When Alyse Radenovic was in her 20s, she started making her own dresses. It was a hobby at first, but eventually she was selling them at independent boutiques in New York.
Now, though, the Alexandria resident is making and selling paintings instead.
“I always wanted to do fine art and then I just switched over into that,” said Radenovic, 46, who grew up in Virginia Beach.
She studied cultural anthropology in college, but never found a career in that field. It was 2007 when she started painting. She said she loves the freedom of painting rather than creating dresses with other people’s visions in mind.
“There’s no way someone could say, ‘That’s not art,’ and be right. So it’s that’s a fun thing,” Radenovic said.
The walls in Radenovic’s home are covered in her paintings, from landscapes inspired by places she’s visited to art inspired by the alef bet. They’re works of acrylic paint on canvas, some large and some fitting into the corner of a room.
Many of her landscapes are of places in Virginia, like the storefront of Golden Hong Kong, a dim sum restaurant in Springfield. That painting includes Chinese characters, which she learned when studying the language at Northern Virginia Community College.
She did Hebrew letters when she worked with textiles, and now paints her Hebrew letters by hand — no stencil needed. Her first experience working with the alef bet was when making an outfit for a friend from Egypt who had Arab, French and Jewish roots.
“I told her, ‘Oh, I’ll embroider this in Arabic for you,’ like that was kind of her language. And then she says to me, ‘Why don’t you do it in Hebrew?’” Radenovic recounted. “When I went to get the … alphabet, I got so struck by it that I just never stopped doing it.”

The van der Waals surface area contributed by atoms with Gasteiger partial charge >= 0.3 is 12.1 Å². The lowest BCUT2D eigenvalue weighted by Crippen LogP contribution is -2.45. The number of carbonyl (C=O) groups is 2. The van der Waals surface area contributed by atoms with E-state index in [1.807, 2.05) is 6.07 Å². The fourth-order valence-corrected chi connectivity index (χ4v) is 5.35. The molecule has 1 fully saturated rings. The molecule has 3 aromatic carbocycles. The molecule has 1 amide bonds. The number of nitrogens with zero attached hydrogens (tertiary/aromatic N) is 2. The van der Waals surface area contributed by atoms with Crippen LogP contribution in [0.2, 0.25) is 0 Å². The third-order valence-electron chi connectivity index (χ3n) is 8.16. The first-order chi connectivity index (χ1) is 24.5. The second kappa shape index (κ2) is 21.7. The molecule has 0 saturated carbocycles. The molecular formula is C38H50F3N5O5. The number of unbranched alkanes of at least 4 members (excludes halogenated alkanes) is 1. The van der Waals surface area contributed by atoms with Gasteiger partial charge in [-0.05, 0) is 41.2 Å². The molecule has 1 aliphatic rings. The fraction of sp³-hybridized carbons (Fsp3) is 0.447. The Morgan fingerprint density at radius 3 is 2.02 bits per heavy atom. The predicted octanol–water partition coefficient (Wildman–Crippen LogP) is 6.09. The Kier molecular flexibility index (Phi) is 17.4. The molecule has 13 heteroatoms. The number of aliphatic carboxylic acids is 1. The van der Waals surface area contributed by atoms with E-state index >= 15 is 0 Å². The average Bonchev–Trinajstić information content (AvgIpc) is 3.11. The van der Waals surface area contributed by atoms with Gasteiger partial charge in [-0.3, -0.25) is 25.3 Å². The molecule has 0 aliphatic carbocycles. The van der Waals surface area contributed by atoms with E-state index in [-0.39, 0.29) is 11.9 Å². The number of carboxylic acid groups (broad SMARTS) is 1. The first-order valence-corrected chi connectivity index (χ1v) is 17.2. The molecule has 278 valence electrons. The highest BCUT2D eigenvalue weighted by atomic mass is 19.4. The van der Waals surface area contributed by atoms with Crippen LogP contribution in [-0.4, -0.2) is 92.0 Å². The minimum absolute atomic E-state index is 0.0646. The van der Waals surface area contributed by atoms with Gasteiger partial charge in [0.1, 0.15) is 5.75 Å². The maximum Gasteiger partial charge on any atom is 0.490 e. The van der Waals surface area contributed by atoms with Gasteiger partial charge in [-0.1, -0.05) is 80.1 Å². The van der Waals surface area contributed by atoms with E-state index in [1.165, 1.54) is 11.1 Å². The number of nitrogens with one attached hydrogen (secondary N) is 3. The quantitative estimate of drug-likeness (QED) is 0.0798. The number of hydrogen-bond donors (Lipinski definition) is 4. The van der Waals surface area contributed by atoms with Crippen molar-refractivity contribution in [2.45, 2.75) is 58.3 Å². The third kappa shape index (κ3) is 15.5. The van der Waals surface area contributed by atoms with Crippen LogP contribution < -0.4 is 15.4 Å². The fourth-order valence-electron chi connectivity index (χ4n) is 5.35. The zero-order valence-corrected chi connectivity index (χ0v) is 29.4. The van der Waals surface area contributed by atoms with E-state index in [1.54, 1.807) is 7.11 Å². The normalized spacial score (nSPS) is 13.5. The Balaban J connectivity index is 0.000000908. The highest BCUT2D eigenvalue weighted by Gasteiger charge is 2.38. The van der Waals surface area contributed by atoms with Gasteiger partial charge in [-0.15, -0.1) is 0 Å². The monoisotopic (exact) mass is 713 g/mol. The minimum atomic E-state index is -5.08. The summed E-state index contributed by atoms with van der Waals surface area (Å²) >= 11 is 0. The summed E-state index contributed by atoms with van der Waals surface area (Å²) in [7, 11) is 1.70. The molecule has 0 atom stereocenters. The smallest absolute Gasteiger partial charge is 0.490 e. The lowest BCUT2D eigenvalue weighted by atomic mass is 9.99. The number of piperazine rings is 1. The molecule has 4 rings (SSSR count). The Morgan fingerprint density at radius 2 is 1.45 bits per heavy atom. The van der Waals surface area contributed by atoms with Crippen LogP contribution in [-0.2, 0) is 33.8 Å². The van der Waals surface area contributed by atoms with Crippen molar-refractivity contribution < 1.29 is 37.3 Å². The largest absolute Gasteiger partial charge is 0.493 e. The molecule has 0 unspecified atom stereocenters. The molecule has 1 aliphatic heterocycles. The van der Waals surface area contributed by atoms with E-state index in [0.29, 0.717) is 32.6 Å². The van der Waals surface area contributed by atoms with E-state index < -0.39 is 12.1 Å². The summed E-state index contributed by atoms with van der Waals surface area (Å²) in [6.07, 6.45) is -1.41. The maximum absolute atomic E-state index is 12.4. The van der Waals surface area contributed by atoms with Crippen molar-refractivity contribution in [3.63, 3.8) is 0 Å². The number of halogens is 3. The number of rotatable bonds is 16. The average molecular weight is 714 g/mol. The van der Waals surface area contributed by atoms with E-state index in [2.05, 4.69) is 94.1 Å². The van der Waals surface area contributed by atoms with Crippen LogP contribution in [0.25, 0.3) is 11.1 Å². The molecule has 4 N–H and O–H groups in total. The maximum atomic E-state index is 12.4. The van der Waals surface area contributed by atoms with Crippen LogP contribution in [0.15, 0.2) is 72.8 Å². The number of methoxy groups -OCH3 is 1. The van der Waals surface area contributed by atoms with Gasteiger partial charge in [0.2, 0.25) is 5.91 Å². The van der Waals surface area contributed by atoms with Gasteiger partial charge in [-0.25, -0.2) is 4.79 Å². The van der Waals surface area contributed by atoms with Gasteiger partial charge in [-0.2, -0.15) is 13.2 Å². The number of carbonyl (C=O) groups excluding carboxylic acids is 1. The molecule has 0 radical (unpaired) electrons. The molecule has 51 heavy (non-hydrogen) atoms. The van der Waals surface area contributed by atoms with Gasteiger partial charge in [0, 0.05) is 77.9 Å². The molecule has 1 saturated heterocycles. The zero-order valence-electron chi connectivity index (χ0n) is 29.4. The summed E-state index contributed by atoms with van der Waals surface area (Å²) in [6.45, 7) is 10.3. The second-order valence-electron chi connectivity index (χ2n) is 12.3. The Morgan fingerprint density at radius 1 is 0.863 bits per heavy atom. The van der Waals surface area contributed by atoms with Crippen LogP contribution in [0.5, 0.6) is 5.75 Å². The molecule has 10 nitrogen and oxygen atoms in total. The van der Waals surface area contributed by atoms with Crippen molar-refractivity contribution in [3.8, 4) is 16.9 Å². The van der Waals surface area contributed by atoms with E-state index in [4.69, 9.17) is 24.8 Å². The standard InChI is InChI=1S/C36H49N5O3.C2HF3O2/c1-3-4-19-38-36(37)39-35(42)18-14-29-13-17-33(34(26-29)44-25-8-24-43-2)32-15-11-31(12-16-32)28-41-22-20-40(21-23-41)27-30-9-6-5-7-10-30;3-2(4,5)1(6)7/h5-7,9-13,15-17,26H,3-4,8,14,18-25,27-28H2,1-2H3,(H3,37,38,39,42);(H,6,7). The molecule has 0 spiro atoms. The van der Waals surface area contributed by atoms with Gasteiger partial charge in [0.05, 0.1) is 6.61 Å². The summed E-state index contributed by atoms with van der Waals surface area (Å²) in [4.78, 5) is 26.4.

One of her favorite creations is a black and white square painting with Hebrew letters fading into figures of people.
“[Hebrew letters] just have a very powerful quality,” she said. When she paints words from Hebrew liturgy, like Aleinu or Adon Olam, she says the feeling of the music flows in the painting.
She said she can’t be a painter with distractions; she needs to be focused.
“The first thing I did was I got rid of my record collection, because it was so distracting,” Radenovic said. “I had just collected so much stuff.”
Some of her paintings are for sale at the sisterhood shop at Agudas Achim Congregation in Alexandria, where Radenovic is a member. There, 50 percent of the proceeds benefit the sisterhood. But she also sells them online, and this fall will have her art displayed in a solo exhibition at the Pozez Jewish Community Center of Northern Virginia.
She’s turned her original paintings into prints and greetings cards, too.
As for the way she gets ideas, it’s different every time.
“Sometimes you’ll just see it, you know, it’s just a flash,” Radenovic said. “And then a lot of times you don’t see it until you’re doing it.”